James T. Pilcher
James T. Pilcher, MD., Phi and Xi 1902, Phi Alpha 1936-1937
James T. Pilcher, Phi and Xi,1902, was a highly regarded physician and surgeon in New York and a storied legacy within Zeta Psi. As an undergraduate at New York University, Pilcher was class president and a member of the varsity football and baseball teams. He attended the University of Michigan College of Physicians and Surgeons and received his M.D. from Columbia University in 1904. He also completed additional medical studies in Germany, Holland and Switzerland.
Brother Pilcher served in the United States military with different units from 1905 to 1919 and was commissioned a major and surgeon of the First New York Calvary in May 1914. During World War I, he was the commanding officer of the 108th Field Hospital
and was discharged in April, 1919. He was awarded the Distinguished Service Award for his military service.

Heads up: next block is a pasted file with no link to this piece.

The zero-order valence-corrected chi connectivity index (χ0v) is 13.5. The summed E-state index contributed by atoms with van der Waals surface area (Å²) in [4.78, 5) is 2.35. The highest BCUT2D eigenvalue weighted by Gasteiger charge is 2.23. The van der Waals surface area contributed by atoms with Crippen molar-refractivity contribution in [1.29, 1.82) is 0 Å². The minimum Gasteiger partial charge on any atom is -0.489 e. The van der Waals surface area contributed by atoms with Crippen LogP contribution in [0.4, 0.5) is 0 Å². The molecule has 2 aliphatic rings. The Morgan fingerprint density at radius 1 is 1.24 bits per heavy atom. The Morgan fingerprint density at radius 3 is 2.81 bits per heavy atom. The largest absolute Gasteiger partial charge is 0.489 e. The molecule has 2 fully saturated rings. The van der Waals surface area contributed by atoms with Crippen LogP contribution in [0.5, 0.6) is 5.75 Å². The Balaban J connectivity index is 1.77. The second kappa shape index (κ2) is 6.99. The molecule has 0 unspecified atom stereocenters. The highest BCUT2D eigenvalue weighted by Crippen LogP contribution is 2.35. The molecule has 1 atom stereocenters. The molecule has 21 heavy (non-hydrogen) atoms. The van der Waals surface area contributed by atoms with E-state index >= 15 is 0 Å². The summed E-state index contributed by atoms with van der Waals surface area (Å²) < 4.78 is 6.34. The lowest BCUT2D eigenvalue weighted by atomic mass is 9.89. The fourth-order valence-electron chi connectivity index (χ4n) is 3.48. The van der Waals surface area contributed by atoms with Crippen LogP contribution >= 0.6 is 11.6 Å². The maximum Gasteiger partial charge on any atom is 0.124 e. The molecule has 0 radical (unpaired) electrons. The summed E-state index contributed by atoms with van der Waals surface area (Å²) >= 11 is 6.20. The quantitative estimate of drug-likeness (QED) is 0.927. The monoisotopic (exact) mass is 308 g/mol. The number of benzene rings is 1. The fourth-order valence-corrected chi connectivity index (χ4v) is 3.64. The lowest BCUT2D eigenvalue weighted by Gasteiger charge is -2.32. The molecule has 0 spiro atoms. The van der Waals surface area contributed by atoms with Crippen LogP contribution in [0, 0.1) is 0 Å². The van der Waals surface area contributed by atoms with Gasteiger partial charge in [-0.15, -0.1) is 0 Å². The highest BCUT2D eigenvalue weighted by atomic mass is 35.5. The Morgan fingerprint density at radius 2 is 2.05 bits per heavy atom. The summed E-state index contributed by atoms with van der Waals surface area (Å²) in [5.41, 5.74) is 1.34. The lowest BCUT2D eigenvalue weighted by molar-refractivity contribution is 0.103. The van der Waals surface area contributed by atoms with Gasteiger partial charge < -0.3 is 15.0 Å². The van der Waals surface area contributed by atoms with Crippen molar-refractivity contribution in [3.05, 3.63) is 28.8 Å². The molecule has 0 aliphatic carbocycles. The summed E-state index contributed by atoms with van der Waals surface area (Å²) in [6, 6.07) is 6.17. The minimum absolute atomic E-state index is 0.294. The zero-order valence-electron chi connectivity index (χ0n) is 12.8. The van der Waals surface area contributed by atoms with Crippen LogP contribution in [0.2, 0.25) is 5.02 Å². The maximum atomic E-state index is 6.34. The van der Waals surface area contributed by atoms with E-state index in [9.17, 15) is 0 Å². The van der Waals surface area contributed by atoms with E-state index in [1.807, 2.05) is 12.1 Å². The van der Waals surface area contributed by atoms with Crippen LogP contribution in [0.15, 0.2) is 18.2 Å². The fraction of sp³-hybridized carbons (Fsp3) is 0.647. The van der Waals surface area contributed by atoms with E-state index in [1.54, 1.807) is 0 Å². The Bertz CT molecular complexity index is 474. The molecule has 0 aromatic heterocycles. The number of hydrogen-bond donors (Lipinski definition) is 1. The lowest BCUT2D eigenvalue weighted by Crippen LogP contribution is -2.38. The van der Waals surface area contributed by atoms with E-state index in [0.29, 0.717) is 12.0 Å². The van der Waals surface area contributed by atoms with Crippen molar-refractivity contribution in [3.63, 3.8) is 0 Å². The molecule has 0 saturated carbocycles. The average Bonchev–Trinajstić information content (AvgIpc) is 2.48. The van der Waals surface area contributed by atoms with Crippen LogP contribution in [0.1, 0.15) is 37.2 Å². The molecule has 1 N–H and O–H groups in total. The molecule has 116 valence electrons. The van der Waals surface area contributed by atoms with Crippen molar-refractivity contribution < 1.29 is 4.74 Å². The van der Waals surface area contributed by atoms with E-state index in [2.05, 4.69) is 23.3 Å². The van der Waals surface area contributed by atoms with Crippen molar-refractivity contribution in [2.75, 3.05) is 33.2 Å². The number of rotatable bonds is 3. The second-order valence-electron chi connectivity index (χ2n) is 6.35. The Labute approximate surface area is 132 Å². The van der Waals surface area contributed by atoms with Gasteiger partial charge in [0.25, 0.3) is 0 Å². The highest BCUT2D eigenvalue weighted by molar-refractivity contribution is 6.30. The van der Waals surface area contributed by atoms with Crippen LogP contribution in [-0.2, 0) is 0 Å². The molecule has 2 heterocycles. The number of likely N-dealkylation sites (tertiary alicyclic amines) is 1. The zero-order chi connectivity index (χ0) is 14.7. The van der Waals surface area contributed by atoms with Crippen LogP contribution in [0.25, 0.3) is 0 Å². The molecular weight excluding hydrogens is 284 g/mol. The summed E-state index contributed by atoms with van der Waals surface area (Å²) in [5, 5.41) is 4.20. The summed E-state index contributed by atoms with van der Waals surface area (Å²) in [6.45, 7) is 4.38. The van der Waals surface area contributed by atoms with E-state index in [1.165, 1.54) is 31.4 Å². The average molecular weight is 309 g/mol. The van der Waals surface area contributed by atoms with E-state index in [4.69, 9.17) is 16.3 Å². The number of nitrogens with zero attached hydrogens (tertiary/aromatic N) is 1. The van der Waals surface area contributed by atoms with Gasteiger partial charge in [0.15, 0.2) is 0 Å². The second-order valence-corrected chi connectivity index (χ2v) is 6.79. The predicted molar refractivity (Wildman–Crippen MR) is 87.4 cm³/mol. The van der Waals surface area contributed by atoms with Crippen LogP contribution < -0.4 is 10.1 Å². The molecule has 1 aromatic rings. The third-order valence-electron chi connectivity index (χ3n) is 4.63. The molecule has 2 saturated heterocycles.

With his father, Lewis S. (Xi 1862) and brother, Paul (Psi 1898), he established a highly-
successful private hospital in Brooklyn limited to surgery. His father, Lewis, served the national fraternity as Alpha Sigma Alpha (1863) and Sigma Phi Alpha (1869). His uncle, Leander, was also
On January 15, 1922 at Zeta Psi’s 75 th anniversary banquet in New York, Lewis, who was commander-in-chief of the Grand Army of the Republic (G.A.R) and Julian S. Carr, Upsilon 1866, commander-in-chief of the United Confederate Veterans, demonstrated their bonds of brotherhood by shaking hands. In this famous photograph, James Pilcher is pictured between Brothers Carr and Pilcher. Brother Henry Thomas, the toastmaster that evening remarked, “If the North and South had only placed the controversy in the hands of Zeta Psi, there would have been no war. At last the mistake has been realized, and we see our two brothers, each in command of his army.”
Brother Pilcher was an active member of the Zeta Psi Club of New York and supported the Phi Alumni Association as an elder.